Located atop a skyscraper in Chengdu, the regional hub of Southwest China’s Sichuan province,
TAG is likely the highest underground club in the world.
Aptly shorthand for “To Another Galaxy”, the club has made its way into the global consciousness
through its signature sunrises, sound artistic philosophy, and story that epitomises China’s recent
exponential growth into an electronic music power.
When the club was founded seven years ago, there was little to no underground scene to speak of outside
of the sprawling metropolises of Beijing and Shanghai.
“We did not have enough electronic music artists to support our local scene 6 years ago”,
explains Ellen Zhang, one of the club’s co-founders, “we counted solely on the importing of artists
from outside China.” Since then, a plethora of underground clubs have emerged across the nation’s major
cities: Shenzhen, Hangzhou, Guangzhou, Chongqing, Xiamen, Xi’an, Dali, and Nanjing to name just a few.
“I think it’s been more of a united force than a single person’s efforts”, Ellen continued,
“many artists have contributed tremendously to the development of our scene. Steve Bicknell,
Nick Hoeppner, giegling, Dj Masda and a variety of young, local talents as well.” With international DJs
unable to travel amid the pandemic, artists in TAG’s Chengdu orbit became a vital source of support to
the scene across China. “People find a sense of home in electronic music. First and foremost,
the music brings happiness on a spiritual level, and helps people with shared interests get to
know each other in this homelike atmosphere. We build together and stay together.”
Unity and cooperation across the Chinese scene are especially important given the unique challenges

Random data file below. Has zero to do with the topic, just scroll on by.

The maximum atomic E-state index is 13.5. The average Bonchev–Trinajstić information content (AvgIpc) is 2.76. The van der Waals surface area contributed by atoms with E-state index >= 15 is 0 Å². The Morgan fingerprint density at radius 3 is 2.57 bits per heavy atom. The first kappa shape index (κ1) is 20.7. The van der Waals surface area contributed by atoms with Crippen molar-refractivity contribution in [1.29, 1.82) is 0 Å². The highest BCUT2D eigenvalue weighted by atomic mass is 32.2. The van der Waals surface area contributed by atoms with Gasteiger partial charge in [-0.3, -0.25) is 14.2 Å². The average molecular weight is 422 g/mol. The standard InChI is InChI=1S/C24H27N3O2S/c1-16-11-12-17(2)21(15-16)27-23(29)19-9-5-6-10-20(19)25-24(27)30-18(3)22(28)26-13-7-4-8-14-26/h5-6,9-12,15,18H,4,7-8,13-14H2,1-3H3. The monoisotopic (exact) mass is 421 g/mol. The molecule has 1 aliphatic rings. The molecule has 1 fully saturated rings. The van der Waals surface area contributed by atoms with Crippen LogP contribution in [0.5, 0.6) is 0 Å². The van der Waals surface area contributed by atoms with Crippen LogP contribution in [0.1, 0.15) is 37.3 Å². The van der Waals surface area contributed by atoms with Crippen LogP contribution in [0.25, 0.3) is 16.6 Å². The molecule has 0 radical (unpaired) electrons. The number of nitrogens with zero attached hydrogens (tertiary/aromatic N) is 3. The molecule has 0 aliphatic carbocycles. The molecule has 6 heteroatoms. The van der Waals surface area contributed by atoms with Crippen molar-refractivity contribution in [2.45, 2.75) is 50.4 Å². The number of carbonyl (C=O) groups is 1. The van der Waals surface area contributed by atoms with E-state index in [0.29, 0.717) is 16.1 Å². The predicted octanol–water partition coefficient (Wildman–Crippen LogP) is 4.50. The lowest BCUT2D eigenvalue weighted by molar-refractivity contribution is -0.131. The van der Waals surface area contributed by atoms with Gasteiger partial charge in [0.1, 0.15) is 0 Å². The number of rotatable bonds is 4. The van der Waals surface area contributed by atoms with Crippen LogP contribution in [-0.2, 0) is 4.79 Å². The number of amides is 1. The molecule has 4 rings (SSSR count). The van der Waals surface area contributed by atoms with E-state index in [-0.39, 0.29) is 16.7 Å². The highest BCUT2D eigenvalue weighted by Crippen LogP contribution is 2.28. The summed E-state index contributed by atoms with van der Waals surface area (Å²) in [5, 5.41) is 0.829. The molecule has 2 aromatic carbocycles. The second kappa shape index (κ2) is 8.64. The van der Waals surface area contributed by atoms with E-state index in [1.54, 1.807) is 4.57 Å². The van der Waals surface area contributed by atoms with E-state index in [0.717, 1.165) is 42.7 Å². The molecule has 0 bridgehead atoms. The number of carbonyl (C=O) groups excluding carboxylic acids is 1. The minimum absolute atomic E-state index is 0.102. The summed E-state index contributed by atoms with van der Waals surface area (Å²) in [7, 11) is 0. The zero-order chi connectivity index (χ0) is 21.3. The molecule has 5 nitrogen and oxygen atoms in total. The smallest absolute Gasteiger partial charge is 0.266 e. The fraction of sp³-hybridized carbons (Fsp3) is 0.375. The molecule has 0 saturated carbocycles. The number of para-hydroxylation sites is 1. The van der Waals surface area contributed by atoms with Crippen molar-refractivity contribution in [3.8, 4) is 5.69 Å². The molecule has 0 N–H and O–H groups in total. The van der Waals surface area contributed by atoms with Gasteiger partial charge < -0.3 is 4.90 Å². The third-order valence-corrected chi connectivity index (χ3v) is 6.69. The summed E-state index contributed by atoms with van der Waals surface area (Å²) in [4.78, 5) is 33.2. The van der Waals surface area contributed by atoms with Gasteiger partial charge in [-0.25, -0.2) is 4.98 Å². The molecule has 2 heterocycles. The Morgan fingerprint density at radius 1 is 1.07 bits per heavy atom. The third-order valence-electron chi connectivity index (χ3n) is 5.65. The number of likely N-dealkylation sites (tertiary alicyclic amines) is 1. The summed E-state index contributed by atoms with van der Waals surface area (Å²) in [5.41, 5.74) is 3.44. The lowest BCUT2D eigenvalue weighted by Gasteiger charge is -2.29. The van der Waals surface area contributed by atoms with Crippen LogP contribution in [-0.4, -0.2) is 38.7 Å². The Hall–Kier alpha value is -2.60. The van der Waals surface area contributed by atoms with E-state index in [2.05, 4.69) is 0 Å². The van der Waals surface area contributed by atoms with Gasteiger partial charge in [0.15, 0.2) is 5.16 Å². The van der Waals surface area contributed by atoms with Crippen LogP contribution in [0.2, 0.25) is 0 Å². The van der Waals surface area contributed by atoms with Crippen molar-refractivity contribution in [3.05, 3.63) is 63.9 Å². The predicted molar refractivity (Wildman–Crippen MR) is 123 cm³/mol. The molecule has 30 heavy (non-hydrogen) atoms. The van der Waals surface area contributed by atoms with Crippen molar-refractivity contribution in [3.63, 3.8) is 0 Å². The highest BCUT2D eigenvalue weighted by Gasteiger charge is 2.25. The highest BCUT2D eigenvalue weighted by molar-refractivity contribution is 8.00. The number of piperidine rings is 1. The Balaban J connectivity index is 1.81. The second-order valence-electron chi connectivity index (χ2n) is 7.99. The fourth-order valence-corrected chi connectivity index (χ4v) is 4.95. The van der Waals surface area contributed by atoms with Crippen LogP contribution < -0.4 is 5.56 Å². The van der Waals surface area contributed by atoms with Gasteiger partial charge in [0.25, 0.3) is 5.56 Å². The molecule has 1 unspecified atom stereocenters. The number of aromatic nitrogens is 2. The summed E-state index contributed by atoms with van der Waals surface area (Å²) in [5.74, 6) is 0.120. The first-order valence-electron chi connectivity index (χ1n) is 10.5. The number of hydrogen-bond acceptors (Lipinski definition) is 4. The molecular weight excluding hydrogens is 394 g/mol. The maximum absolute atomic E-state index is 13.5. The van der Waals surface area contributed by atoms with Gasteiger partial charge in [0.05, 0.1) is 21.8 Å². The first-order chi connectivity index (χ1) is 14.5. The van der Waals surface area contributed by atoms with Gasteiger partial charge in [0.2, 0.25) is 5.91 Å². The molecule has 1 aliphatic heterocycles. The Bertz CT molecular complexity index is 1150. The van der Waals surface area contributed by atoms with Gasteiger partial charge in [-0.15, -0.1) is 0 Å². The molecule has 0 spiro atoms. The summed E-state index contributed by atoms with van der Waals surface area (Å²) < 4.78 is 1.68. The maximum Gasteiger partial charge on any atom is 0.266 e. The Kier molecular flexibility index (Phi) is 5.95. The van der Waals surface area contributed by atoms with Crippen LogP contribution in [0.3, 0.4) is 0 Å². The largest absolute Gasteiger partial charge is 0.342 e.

posed by the lack of blueprints for underground music expansion in the country’s past, or present.
“With a completely different backdrop to our Western counterparts, we don’t have any successful cases
to refer to. It feels like we have been pushing forward in the dark. Since the beginning, we have been
trying to strike a delicate balance between cultural development and our political environment.
This, certainly, will always be with us.”
Despite these growing pains, the consistent support TAG has received from artists and ravers
alike have allowed it to remain on solid ground despite the global crisis.
“Good experiences of the ravers determine whether the club can survive or not”,
Ellen concludes. “As a club owner, I cannot stress enough that a robust sound system is a prerequisite.
The space layout, lighting, sound field, material and many on-site details are in direct relation to ravers’
overall experience that complement the music itself.”
With such a sound philosophy underpinning the early years of China’s electronic music culture,
it seems the skies, or perhaps the reaches of another galaxy, are the limit for the Chinese scene.